Did Workers Pay for the Passage of Workers' Compensation Laws?
Market responses to legislative reforms often mitigate the expected gains that reformers promise in legislation. Contemporaries hailed workers' compensation as a boon to workers because it raised the amount of postaccident compensation paid to injured workers. Despite the large gains to workers, employers often supported the legislation. Analysis of several wage samples from the early 1900s shows that employers were able to pass a significant part of the added costs of higher postaccident compensation on to some workers in the form of reductions in wages. The size of the wage offsets, however, was smaller for union workers. Copyright 1995, the President and Fellows of Harvard College and the Massachusetts Institute of Technology.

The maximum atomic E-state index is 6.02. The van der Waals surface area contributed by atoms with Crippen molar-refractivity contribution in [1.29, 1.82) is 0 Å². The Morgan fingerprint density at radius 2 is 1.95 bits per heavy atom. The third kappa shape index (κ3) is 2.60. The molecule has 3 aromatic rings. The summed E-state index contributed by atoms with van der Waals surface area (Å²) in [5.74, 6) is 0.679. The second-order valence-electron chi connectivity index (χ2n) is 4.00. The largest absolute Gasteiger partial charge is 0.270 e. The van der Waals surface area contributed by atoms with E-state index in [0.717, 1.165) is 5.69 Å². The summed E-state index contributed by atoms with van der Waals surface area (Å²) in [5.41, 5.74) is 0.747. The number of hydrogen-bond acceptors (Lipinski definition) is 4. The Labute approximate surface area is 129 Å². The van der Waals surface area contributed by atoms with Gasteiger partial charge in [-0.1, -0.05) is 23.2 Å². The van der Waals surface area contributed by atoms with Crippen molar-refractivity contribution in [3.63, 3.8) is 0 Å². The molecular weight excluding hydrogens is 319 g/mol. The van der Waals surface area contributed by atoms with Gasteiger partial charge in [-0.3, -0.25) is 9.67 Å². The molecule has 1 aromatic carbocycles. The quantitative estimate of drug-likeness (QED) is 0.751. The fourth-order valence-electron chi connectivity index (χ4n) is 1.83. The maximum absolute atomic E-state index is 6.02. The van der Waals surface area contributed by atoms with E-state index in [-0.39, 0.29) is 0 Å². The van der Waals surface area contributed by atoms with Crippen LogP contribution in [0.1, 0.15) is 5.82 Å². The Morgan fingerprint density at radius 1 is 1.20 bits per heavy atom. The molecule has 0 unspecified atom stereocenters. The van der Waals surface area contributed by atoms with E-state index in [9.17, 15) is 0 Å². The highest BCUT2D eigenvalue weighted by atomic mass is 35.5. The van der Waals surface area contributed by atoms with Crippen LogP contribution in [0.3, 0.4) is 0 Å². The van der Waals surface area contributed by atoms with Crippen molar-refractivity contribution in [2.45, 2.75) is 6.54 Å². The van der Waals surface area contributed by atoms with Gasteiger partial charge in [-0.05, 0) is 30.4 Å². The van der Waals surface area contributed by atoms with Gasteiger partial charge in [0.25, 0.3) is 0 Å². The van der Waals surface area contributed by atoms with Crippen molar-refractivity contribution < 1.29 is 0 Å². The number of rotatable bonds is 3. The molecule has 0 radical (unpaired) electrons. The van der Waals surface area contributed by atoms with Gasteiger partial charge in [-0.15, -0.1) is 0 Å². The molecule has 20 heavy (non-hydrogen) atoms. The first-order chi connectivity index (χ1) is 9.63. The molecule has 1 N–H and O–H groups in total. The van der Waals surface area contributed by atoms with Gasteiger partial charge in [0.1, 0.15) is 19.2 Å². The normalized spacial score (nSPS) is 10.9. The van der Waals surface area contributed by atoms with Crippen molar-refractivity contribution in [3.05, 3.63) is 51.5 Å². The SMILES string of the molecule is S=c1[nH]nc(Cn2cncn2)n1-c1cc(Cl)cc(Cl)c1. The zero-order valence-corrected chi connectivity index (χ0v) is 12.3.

Volume (Year): 110 (1995)
Issue (Month): 3 (August)
|Contact details of provider:|| Web page: http://mitpress.mit.edu/journals/ |
|Order Information:||Web: http://mitpress.mit.edu/journal-home.tcl?issn=00335533|
When requesting a correction, please mention this item's handle: RePEc:tpr:qjecon:v:110:y:1995:i:3:p:713-42. See general information about how to correct material in RePEc.
For technical questions regarding this item, or to correct its authors, title, abstract, bibliographic or download information, contact: (Anna Pollock-Nelson)
If references are entirely missing, you can add them using this form.